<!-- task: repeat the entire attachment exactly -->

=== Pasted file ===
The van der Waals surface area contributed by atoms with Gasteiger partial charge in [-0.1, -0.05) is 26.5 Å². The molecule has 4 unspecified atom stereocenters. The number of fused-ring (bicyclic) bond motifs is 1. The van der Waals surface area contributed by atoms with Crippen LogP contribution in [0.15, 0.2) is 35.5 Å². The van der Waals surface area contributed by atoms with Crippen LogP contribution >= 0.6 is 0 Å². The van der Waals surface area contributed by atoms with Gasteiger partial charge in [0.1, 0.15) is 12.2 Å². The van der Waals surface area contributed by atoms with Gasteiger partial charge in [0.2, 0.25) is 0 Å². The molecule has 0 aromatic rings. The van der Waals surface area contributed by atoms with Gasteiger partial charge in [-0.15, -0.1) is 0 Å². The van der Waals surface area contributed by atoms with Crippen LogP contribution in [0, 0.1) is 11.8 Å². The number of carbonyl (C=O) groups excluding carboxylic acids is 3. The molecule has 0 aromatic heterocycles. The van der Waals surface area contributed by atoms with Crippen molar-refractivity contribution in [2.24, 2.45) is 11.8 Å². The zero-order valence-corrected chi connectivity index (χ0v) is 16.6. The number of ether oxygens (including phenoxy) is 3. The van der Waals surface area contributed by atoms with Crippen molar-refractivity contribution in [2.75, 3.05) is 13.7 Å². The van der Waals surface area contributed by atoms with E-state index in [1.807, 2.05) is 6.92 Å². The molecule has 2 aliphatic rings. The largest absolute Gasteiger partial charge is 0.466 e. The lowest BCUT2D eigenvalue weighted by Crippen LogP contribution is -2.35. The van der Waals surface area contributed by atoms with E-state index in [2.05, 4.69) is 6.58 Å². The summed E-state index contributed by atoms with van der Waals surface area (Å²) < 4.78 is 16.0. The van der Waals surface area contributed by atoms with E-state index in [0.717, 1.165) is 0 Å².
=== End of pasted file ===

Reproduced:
The van der Waals surface area contributed by atoms with Gasteiger partial charge in [-0.1, -0.05) is 26.5 Å². The molecule has 4 unspecified atom stereocenters. The number of fused-ring (bicyclic) bond motifs is 1. The van der Waals surface area contributed by atoms with Crippen LogP contribution in [0.15, 0.2) is 35.5 Å². The van der Waals surface area contributed by atoms with Crippen LogP contribution >= 0.6 is 0 Å². The van der Waals surface area contributed by atoms with Gasteiger partial charge in [0.1, 0.15) is 12.2 Å². The van der Waals surface area contributed by atoms with Gasteiger partial charge in [0.2, 0.25) is 0 Å². The molecule has 0 aromatic rings. The van der Waals surface area contributed by atoms with Gasteiger partial charge in [-0.15, -0.1) is 0 Å². The van der Waals surface area contributed by atoms with Crippen LogP contribution in [0, 0.1) is 11.8 Å². The number of carbonyl (C=O) groups excluding carboxylic acids is 3. The molecule has 0 aromatic heterocycles. The van der Waals surface area contributed by atoms with Crippen molar-refractivity contribution in [2.24, 2.45) is 11.8 Å². The zero-order valence-corrected chi connectivity index (χ0v) is 16.6. The number of ether oxygens (including phenoxy) is 3. The van der Waals surface area contributed by atoms with Crippen molar-refractivity contribution in [2.75, 3.05) is 13.7 Å². The van der Waals surface area contributed by atoms with E-state index in [1.807, 2.05) is 6.92 Å². The molecule has 2 aliphatic rings. The largest absolute Gasteiger partial charge is 0.466 e. The lowest BCUT2D eigenvalue weighted by Crippen LogP contribution is -2.35. The van der Waals surface area contributed by atoms with E-state index in [2.05, 4.69) is 6.58 Å². The summed E-state index contributed by atoms with van der Waals surface area (Å²) < 4.78 is 16.0. The van der Waals surface area contributed by atoms with E-state index in [0.717, 1.165) is 0 Å².